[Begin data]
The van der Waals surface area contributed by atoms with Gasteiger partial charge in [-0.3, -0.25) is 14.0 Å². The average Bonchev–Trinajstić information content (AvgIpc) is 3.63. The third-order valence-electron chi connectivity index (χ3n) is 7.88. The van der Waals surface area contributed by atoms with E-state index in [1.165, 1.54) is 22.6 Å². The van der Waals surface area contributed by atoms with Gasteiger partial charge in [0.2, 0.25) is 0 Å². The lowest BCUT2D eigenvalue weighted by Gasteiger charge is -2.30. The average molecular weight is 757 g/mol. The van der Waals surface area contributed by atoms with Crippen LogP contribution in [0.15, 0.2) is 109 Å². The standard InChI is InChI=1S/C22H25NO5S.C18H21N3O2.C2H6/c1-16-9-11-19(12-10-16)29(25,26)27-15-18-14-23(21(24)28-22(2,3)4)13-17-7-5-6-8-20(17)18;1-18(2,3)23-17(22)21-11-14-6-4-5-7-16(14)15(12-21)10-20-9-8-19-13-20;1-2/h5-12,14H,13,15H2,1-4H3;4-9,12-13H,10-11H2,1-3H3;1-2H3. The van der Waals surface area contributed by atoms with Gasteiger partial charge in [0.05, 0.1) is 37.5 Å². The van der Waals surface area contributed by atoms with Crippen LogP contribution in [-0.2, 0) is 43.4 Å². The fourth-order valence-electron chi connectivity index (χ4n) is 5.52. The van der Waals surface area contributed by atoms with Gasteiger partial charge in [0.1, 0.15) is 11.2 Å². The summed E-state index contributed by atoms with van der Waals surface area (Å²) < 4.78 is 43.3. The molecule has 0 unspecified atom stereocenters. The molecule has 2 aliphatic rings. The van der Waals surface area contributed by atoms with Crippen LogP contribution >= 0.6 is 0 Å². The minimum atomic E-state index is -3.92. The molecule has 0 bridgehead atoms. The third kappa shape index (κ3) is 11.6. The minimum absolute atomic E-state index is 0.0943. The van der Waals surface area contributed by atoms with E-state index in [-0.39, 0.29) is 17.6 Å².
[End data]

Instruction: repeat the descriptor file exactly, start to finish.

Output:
The van der Waals surface area contributed by atoms with Gasteiger partial charge in [-0.3, -0.25) is 14.0 Å². The average Bonchev–Trinajstić information content (AvgIpc) is 3.63. The third-order valence-electron chi connectivity index (χ3n) is 7.88. The van der Waals surface area contributed by atoms with E-state index in [1.165, 1.54) is 22.6 Å². The van der Waals surface area contributed by atoms with Gasteiger partial charge in [0.2, 0.25) is 0 Å². The lowest BCUT2D eigenvalue weighted by Gasteiger charge is -2.30. The average molecular weight is 757 g/mol. The van der Waals surface area contributed by atoms with Crippen LogP contribution in [0.15, 0.2) is 109 Å². The standard InChI is InChI=1S/C22H25NO5S.C18H21N3O2.C2H6/c1-16-9-11-19(12-10-16)29(25,26)27-15-18-14-23(21(24)28-22(2,3)4)13-17-7-5-6-8-20(17)18;1-18(2,3)23-17(22)21-11-14-6-4-5-7-16(14)15(12-21)10-20-9-8-19-13-20;1-2/h5-12,14H,13,15H2,1-4H3;4-9,12-13H,10-11H2,1-3H3;1-2H3. The van der Waals surface area contributed by atoms with Gasteiger partial charge in [0.05, 0.1) is 37.5 Å². The van der Waals surface area contributed by atoms with Crippen LogP contribution in [-0.2, 0) is 43.4 Å². The fourth-order valence-electron chi connectivity index (χ4n) is 5.52. The van der Waals surface area contributed by atoms with Gasteiger partial charge in [0.1, 0.15) is 11.2 Å². The summed E-state index contributed by atoms with van der Waals surface area (Å²) < 4.78 is 43.3. The molecule has 0 unspecified atom stereocenters. The molecule has 2 aliphatic rings. The van der Waals surface area contributed by atoms with Crippen LogP contribution >= 0.6 is 0 Å². The minimum atomic E-state index is -3.92. The molecule has 0 bridgehead atoms. The third kappa shape index (κ3) is 11.6. The minimum absolute atomic E-state index is 0.0943. The van der Waals surface area contributed by atoms with E-state index in [-0.39, 0.29) is 17.6 Å².